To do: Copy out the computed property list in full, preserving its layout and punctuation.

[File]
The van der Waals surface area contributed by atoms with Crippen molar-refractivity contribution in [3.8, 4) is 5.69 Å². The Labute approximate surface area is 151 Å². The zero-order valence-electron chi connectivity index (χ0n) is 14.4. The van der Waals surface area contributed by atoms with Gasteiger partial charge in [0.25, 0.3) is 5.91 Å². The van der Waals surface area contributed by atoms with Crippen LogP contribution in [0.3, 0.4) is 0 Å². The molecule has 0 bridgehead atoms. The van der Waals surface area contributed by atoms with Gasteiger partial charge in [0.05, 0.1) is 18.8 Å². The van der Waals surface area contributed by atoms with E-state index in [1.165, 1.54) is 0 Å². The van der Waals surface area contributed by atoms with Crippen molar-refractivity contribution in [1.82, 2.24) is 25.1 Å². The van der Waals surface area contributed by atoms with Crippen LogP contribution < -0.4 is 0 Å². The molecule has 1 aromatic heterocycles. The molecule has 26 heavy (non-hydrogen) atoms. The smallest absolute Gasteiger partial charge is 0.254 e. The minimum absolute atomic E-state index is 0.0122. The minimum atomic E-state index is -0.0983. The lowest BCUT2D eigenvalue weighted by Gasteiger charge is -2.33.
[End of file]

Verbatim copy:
The van der Waals surface area contributed by atoms with Crippen molar-refractivity contribution in [3.8, 4) is 5.69 Å². The Labute approximate surface area is 151 Å². The zero-order valence-electron chi connectivity index (χ0n) is 14.4. The van der Waals surface area contributed by atoms with Gasteiger partial charge in [0.25, 0.3) is 5.91 Å². The van der Waals surface area contributed by atoms with Crippen LogP contribution in [0.3, 0.4) is 0 Å². The molecule has 0 bridgehead atoms. The van der Waals surface area contributed by atoms with Gasteiger partial charge in [0.05, 0.1) is 18.8 Å². The van der Waals surface area contributed by atoms with E-state index in [1.165, 1.54) is 0 Å². The van der Waals surface area contributed by atoms with Crippen molar-refractivity contribution in [1.82, 2.24) is 25.1 Å². The van der Waals surface area contributed by atoms with Crippen LogP contribution < -0.4 is 0 Å². The molecule has 1 aromatic heterocycles. The molecule has 26 heavy (non-hydrogen) atoms. The smallest absolute Gasteiger partial charge is 0.254 e. The minimum absolute atomic E-state index is 0.0122. The minimum atomic E-state index is -0.0983. The lowest BCUT2D eigenvalue weighted by Gasteiger charge is -2.33.